New Research Supports Therapy for Children with Complex Motor Stereotypies
Fri, 27 Jul 2018
Primary, or complex, motor stereotypies (CMS) are the purposeless, rhythmic body, hand or arm movements made over and over by children who are otherwise developing normally. There is no medication available to treat CMS. Johns Hopkins researchers have developed a behavioral therapy program–The Johns Hopkins Motor Stereotypies Behavioral Therapy Program–which has been demonstrated to be helpful in reducing the severity of this condition. Previous research has demonstrated the effectiveness of this program, provided either in person by a therapist or via a home-based, parent-directed program.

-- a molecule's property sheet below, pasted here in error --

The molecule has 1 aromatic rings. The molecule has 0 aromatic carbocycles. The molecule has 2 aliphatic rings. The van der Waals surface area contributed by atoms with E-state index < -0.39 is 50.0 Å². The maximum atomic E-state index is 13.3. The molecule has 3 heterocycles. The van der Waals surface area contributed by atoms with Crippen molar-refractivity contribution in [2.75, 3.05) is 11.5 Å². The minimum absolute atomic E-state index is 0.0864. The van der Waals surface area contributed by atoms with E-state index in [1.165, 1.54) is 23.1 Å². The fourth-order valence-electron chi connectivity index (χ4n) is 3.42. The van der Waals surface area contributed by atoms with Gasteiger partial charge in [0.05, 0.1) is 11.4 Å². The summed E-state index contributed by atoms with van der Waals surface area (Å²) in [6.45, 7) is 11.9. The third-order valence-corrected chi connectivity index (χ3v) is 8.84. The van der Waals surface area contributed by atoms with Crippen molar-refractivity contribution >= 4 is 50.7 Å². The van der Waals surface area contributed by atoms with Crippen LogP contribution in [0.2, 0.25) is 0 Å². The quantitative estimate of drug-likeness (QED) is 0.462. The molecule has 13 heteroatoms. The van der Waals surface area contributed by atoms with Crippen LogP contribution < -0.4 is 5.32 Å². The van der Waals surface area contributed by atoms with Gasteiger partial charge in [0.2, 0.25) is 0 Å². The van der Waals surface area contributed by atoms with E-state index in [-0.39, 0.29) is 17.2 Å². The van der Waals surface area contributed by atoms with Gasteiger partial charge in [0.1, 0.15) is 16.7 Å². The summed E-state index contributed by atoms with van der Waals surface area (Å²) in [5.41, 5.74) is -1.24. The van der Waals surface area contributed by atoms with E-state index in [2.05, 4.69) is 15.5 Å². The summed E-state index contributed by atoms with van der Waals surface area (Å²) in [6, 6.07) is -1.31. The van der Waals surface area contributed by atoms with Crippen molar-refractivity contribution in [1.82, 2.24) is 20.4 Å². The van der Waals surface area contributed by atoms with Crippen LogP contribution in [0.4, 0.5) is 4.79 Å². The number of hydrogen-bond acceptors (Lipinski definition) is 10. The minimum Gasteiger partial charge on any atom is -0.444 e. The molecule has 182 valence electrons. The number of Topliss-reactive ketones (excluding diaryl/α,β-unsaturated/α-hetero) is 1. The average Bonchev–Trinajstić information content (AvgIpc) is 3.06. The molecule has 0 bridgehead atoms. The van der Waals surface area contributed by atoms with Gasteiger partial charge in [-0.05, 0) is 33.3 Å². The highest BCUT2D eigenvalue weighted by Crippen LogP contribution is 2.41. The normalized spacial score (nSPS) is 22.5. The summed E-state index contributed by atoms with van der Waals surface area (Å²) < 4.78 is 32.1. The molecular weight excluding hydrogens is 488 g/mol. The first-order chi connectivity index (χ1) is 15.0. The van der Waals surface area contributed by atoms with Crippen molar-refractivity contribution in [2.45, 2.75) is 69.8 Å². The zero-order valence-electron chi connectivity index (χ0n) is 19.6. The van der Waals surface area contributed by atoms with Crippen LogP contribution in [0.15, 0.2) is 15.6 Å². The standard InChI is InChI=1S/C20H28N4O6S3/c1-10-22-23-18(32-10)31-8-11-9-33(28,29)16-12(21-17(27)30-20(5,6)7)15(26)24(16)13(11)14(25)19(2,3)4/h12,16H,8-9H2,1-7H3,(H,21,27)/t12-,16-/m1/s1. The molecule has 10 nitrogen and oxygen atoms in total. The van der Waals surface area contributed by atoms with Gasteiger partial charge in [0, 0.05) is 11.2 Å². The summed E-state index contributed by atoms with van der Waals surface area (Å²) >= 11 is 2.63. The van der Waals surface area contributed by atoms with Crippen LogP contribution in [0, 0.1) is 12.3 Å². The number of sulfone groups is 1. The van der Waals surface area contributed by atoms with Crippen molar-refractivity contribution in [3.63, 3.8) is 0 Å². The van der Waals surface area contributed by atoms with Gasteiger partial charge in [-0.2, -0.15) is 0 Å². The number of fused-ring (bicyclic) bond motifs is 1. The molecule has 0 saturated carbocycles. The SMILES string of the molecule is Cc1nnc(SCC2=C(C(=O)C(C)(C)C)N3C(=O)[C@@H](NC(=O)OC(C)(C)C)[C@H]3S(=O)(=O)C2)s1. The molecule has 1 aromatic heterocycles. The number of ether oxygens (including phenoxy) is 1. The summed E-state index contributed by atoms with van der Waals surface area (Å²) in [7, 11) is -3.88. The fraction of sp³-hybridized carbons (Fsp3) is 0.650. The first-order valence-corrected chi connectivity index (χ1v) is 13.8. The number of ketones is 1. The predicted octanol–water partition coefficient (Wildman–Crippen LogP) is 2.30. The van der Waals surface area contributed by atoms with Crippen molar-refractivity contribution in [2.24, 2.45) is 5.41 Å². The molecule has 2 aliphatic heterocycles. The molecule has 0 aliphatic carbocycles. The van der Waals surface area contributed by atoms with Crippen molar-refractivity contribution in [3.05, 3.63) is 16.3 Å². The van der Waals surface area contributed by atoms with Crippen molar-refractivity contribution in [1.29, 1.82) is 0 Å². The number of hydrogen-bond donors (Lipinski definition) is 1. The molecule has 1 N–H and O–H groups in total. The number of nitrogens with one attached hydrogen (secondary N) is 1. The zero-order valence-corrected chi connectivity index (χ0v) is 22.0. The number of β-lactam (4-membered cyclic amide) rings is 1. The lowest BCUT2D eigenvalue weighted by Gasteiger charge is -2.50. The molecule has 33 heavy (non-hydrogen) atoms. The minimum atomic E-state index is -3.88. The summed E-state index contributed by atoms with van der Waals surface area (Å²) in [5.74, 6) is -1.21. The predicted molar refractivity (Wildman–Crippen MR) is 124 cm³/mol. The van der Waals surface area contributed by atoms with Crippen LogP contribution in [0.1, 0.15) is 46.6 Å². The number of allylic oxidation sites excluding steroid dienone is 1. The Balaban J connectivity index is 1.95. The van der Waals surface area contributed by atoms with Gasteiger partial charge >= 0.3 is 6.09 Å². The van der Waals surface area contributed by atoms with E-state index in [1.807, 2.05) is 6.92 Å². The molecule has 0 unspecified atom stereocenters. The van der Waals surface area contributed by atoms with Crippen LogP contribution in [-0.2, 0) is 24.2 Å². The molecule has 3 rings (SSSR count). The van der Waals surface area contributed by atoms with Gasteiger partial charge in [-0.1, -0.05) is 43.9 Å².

Johns Hopkins researchers have now evaluated the effectiveness of a combined program that incorporates both parent-directed therapy and interaction with a behavioral therapist. This combined program includes home-based, parent-provided therapy accompanied by scheduled telephone calls with a therapist. Their findings, published in the journal Pediatric Neurology, describe the improved efficacy of the combined behavioral approach. Read the full Pubmed article here.
Learn more about the Johns Hopkins Motor Stereotypies Behavioral Therapy solution.